Unfortunately, the lost passive cavity space from back cavity isolation and additional ANR electronics causes a direct reduction to passive NRR performance. Note in the two graphs below the effects across the frequency spectrum. These graphs show passive reduction performance of identical platforms of active and passive headsets for two very different dome designs.
Notice the similarity in passive performance differences in the middle frequencies…from about 400 to 1000Hz. The passive implementations of each platform are quieter by 3-14 dB in that range over the performance of the active versions. Some of that difference is attributed to how the ANR module is designed and implemented. Careful attention to acoustic detail will protect more of the passive attenuating characteristics of the dome design.
Note also the difference in platform performance (both active and passive) between the two different styles of product.
1 vs 2 Platform
Platform #2 out performs #1 all frequencies…sometimes by as much as 6-8 dB. This is further proof that there are substantial differences in the way different platforms perform beyond just the active and passive design differences. Again, you have got to try them on and compare them to each other in a noisy environment to really know.
Ear Seal design/comfort:
As a second example of design tradeoffs, consider the choices for ear seals and their effect on overall headset performance. The ANR designer needs to have a very good seal to insure a stable acoustic cavity for cancellation. As such, he would like to have an easily conforming material (and probably so would we) that compressed to a small acoustic cavity. If you refer to Section 4 of the ANR 101 series, we discussed various material selections and their effects on attenuation and comfort. Note that the material with the BEST attenuation properties is the WORST for conformability and side pressure requirements. An industrial designer (concerned with fit and comfort) would also point out that increasing the overall depth of the seal IMPROVES ear comfort with greater volume and overall internal size. Larger ear side cavity volume would tend to increase passive performance, but only if the ear seal construction is dense and relatively inflexible. (ouch!!) For comfort’s sake, the larger seals are typically constructed with foam that is not a very effective attenuator, offers no real gains (and sometimes losses!) in passive performance.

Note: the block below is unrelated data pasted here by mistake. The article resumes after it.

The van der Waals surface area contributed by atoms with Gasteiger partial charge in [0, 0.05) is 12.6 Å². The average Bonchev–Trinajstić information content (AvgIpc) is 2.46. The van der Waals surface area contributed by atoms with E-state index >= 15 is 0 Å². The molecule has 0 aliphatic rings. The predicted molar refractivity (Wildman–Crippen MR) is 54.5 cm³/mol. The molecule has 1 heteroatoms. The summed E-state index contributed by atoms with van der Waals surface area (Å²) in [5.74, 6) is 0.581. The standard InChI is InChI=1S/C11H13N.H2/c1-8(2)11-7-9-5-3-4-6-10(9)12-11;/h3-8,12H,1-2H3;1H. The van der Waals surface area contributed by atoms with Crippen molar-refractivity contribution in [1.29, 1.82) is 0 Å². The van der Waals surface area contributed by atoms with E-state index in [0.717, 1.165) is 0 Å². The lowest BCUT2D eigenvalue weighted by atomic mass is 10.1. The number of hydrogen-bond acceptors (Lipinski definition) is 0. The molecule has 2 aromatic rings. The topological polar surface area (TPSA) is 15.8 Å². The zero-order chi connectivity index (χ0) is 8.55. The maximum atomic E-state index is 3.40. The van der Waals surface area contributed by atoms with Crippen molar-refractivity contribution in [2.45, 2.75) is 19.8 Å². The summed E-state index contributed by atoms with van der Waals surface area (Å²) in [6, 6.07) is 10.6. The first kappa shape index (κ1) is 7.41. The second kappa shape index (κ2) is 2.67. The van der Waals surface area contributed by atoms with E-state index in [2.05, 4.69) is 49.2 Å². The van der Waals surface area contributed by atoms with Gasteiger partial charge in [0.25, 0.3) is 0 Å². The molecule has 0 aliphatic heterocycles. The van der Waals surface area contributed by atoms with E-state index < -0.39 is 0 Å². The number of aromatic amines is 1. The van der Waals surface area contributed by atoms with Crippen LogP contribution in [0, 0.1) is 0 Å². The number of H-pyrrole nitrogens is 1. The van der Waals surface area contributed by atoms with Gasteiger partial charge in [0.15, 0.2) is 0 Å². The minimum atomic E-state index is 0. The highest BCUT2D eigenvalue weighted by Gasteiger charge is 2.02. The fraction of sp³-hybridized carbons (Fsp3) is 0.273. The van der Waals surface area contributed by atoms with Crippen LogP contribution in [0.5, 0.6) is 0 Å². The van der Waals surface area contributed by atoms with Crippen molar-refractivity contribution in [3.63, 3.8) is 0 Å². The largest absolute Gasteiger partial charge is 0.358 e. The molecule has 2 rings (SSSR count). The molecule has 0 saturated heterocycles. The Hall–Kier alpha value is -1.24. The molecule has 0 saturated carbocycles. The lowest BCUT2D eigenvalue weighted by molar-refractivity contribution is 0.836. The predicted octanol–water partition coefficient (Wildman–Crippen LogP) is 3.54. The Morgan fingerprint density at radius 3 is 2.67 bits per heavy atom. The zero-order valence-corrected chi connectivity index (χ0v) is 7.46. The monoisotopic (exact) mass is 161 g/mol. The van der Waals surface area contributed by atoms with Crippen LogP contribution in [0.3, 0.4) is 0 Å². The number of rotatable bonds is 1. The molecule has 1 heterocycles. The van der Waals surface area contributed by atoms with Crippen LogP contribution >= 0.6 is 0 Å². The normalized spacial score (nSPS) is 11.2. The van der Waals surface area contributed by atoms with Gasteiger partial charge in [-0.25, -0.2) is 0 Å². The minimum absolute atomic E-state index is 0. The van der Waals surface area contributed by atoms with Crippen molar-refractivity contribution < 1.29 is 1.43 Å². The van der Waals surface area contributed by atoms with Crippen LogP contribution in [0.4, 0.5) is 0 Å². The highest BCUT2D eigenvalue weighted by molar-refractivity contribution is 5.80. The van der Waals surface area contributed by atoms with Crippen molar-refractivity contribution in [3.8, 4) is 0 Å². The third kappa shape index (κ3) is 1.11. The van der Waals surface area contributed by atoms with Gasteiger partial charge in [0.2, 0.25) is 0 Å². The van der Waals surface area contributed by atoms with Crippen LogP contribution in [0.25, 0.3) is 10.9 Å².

Design variables relating to the cup size, shape, and how it interfaces to your ears/head are the CENTRAL issues in the headset design and performance. If the design is optimized to be comfortable and effective acoustically, a passive attenuation tradeoff is often made in the ear seal design. A larger, more conforming seal makes for greater wearing comfort and fit with glasses. The ANR designer must also work harder to get good performance and stability in this larger space. As discussed earlier, the allocation of cavity volume effects not only passive attenuation and active performance and also issues like battery life. Large back cavity volumes improve battery efficiencies, but at the expense of ear-side volume and passive attenuation. All these tradeoffs need to be understood and planned into the product so the customer is clear about exactly what his headset is good at! It can’t be all things to all pilots.